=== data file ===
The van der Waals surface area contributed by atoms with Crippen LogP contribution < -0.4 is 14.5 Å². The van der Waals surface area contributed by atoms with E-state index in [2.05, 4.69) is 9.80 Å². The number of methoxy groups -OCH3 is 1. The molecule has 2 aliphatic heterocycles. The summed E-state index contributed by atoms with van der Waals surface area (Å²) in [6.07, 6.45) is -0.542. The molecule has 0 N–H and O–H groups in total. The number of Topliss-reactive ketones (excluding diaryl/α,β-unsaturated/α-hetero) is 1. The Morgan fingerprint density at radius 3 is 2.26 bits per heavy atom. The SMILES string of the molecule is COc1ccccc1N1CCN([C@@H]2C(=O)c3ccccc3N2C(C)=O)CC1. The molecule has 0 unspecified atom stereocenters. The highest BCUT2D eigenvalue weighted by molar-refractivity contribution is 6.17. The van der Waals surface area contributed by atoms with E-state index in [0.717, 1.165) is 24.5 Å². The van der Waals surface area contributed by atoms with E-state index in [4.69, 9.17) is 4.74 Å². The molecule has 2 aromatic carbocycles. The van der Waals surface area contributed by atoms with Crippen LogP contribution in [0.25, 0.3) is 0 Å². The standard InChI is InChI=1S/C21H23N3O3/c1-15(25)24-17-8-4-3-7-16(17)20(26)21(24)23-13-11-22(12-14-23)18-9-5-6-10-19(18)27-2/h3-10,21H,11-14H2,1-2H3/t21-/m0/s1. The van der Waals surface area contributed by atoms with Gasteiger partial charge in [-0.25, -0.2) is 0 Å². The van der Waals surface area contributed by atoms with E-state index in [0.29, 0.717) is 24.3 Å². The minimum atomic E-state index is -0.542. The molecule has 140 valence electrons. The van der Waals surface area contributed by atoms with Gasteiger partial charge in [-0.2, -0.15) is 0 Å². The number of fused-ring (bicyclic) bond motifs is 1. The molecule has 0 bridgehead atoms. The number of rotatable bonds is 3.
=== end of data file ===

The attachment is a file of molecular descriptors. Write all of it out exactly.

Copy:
The van der Waals surface area contributed by atoms with Crippen LogP contribution < -0.4 is 14.5 Å². The van der Waals surface area contributed by atoms with E-state index in [2.05, 4.69) is 9.80 Å². The number of methoxy groups -OCH3 is 1. The molecule has 2 aliphatic heterocycles. The summed E-state index contributed by atoms with van der Waals surface area (Å²) in [6.07, 6.45) is -0.542. The molecule has 0 N–H and O–H groups in total. The number of Topliss-reactive ketones (excluding diaryl/α,β-unsaturated/α-hetero) is 1. The Morgan fingerprint density at radius 3 is 2.26 bits per heavy atom. The SMILES string of the molecule is COc1ccccc1N1CCN([C@@H]2C(=O)c3ccccc3N2C(C)=O)CC1. The molecule has 0 unspecified atom stereocenters. The highest BCUT2D eigenvalue weighted by molar-refractivity contribution is 6.17. The van der Waals surface area contributed by atoms with E-state index in [0.717, 1.165) is 24.5 Å². The van der Waals surface area contributed by atoms with E-state index in [4.69, 9.17) is 4.74 Å². The molecule has 2 aromatic carbocycles. The van der Waals surface area contributed by atoms with Crippen LogP contribution in [0.25, 0.3) is 0 Å². The standard InChI is InChI=1S/C21H23N3O3/c1-15(25)24-17-8-4-3-7-16(17)20(26)21(24)23-13-11-22(12-14-23)18-9-5-6-10-19(18)27-2/h3-10,21H,11-14H2,1-2H3/t21-/m0/s1. The van der Waals surface area contributed by atoms with Gasteiger partial charge in [-0.25, -0.2) is 0 Å². The van der Waals surface area contributed by atoms with E-state index in [0.29, 0.717) is 24.3 Å². The minimum atomic E-state index is -0.542. The molecule has 140 valence electrons. The van der Waals surface area contributed by atoms with Gasteiger partial charge in [-0.2, -0.15) is 0 Å². The number of fused-ring (bicyclic) bond motifs is 1. The molecule has 0 bridgehead atoms. The number of rotatable bonds is 3.